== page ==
Scoliosis Hong Kong

Over the years, we at Scoliosis SOS have been privileged enough to treat patients from practically every corner of the world. Not only is it very gratifying to know that people are willing to travel thousands of miles in order to receive treatment from our ScolioGold-certified therapists, we also find it very educational and enlightening to meet people from so many different countries. As you'll see on our Overseas Patients map, we've welcomed scoliosis sufferers from all over the world through the doors of our clinic!

For instance, quite a few patients have come to us from China - including Hong Kong, which used to be a British colony but is now a special administrative region of the People's Republic of China. 

Hong Kong Map

Case Study: Saffron & Tobey

Saffron and Tobey Turl are two siblings who live in Hong Kong. Both of them have curved spines: Saffron, who had been experiencing unexplained back pain for a while, was diagnosed thanks to a school health screening, while her younger brother's curvature was spotted by their mum when he was running shirtless one day (Tobey is a keen distance runner!).

In order to get their spinal curves under control, Saffron and Tobey travelled nearly 6 thousand miles to reach our clinic in London. Once here, they completed an intensive exercise-based treatment regime that got great results for both of them.

During a refresher visit, Saffie and Tobey sat down for a quick chat about their experiences at the Scoliosis SOS Clinic. Watch the video below to find out what they had to say.

About Scoliosis SOS

Scoliosis SOS specialise in providing non-surgical treatment for scoliosis and other spinal conditions such as hyperkyphosis. We use a unique treatment method called ScolioGold - this is a combination of numerous proven techniques (including the Schroth method, osteopathy, myofascial release, and trigger point therapy) that we selected ourselves in order to treat every part of each patient's condition.

The Scoliosis SOS Clinic can be found on Mansell Street in the City of London. We offer on-site accommodation for patients who do not live locally, and our convenient location means that all of London's most popular tourist attractions are practically on our doorstep. 

Whether you hail from Hong Kong or another part of the world, we would be thrilled to welcome you to the Scoliosis SOS Clinic. Click here to arrange a consultation - this can be carried out over the phone, via Skype, or in person here at the clinic.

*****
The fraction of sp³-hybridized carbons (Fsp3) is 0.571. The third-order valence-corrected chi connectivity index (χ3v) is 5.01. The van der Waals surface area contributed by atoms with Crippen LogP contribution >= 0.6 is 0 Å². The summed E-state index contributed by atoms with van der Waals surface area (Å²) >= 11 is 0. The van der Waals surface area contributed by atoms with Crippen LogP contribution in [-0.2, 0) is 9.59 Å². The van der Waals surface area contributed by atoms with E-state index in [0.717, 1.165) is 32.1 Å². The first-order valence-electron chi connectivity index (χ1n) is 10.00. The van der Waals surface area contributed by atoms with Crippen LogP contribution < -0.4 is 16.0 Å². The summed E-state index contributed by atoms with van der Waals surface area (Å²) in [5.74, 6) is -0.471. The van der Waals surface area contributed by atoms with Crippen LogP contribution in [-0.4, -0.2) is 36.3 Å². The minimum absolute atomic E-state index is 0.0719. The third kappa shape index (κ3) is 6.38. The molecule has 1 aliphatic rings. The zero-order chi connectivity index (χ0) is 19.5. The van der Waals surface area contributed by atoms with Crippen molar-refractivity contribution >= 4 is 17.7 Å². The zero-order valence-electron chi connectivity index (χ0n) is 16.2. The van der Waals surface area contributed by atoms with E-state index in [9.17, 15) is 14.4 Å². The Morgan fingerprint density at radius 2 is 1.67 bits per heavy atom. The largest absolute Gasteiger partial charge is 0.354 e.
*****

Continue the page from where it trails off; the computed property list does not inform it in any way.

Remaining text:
SIJ joint
 
One of the biggest obstacles for those who treat scoliosis is the number of secondary complaints that can arise as a result of a spinal curve. One such issue is sacroiliac joint (SIJ) pain, which can originate from the joint itself as well as being referred from the lumbar spine in many cases. 
 
The SIJ joins the spine to the pelvis, and is made up of the sacrum along with the right and left ilium (as illustrated in the diagram above). The sacrum is a triangular bone that sits just below the lumbar spine, while the right and left ilium comprise part of the pelvis, more commonly referred to as the hip bones.

What causes pain in the sacroiliac joint?

It can be difficult to differentiate between the kind of SIJ pain that originates in the joint itself and the kind that comes from the lumbar spine - this is simply due to the fact that the patterns of referral are often highly similar to one another. Both forms of pain will often occur over the SIJ, buttocks/posterior, or lateral thigh, making it difficult to identify the root cause. 
 
Pain can also be caused by pelvic dysfunction, which refers to a disturbance in the normal movement of the SIJ during movement. This can occur due to myofascial restrictions, which develop when normal patterns of muscle recruitment are altered, or when a restriction within the SIJ itself is present.

How is this connected to scoliosis?

SIJ pain is often reported in those with scoliosis, and this is likely due to the secondary impact of the spinal curvature on this part of the body. The unnatural curvature of the spine has an impact on the alignment of the joint, which results in pain and movement dysfunction in this area.
 
For this reason, it is highly important to monitor and assess the signs of pelvic dysfunction in scoliosis sufferers in order to ensure that any treatment administered for the spinal condition is also considering the possible impact on the SIJ. By doing this, appropriate manual therapy techniques can be applied in order to restore optimal alignment and movement in this area.
 
therapy for SIJ pain

Can SIJ pain be improved?

In order to effectively treat the pain and discomfort caused by pelvic dysfunction, it is important to begin by conducting a thorough assessment. This can be done by performing a variety of kinetic tests (which assess the movement of the ilium and sacrum) during exercises such as single leg standing, as well as trunk flexion whilst upstanding and sitting.